Monday, September 5th, is the 117th observance of Labor Day in the United States. We can thank America’s labor unions, the real creators of Labor Day, for this national holiday. The industrial revolution of the 18th and 19th centuries resulted in vast numbers of people leaving the farm to live in cities and to work in factories.
Working conditions then were awful compared to current standards. To improve their lot in life, workers became involved in the infancy of the labor union movement, participating in parades to draw attention to the union effort to improve working conditions for the American worker.
President Grover Cleveland signed the Labor Day Act into law in 1894, declaring it a legal public holiday. We still observe Labor Day 117 years later, but few Americans will attach the importance of the labor movement to the holiday. This is not to belittle the significance of Labor Day, but when Congress created the concept of observing many holidays on Mondays rather than on their actual dates, it significantly reduced the meaning of the events beyond the fact they provide us three-day weekends.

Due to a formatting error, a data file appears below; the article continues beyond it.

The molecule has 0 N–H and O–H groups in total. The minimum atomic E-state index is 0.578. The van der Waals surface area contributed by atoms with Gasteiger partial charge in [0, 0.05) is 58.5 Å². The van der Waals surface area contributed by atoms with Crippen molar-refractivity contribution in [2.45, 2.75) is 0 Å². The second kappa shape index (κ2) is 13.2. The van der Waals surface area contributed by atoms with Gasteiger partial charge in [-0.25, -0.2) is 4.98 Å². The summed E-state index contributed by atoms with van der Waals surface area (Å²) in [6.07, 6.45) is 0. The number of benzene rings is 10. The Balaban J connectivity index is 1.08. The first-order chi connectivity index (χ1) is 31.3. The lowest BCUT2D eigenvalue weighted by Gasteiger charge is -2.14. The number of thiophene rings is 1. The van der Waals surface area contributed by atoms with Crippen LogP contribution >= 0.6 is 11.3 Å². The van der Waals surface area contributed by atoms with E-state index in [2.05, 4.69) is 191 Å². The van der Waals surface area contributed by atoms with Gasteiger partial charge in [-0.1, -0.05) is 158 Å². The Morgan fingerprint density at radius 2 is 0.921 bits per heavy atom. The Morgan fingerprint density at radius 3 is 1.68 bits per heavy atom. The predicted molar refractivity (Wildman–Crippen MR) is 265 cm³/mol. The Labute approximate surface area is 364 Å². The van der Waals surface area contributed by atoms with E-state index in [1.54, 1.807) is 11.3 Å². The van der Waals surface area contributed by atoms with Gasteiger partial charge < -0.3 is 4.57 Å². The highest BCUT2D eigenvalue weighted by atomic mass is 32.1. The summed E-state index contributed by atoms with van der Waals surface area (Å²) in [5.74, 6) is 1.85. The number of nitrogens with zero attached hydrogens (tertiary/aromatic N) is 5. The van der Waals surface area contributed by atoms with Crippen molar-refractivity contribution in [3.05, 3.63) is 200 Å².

Consider, however, the importance of Labor Day to our country when it was established and declared a legal holiday. Americans were given a paid day off work to allow them to attend and participate in parades and special ceremonies recognizing the labor movement. We still have parades, ceremonies and speeches to recognize the American worker on Labor Day, but most of us will not attend; after all, it is a three-day weekend near summer’s end, perfect for swimming, water skiing and barbecue.
Even if we do think of Labor Day, few will consider the American farmer since few farmers would embrace the labor movement as a practical method for filing grievances. Farmers going on strike in spring prior to planting would result in no crop to harvest in the fall. The consequences would be disastrous.
As an industry, however, agriculture deserves special recognition on Labor Day. While most of us are far removed from farming, it is important to note approximately 20 percent of us have jobs thanks to farming. So, happy Labor Day from the nation's biggest employer – American farmers.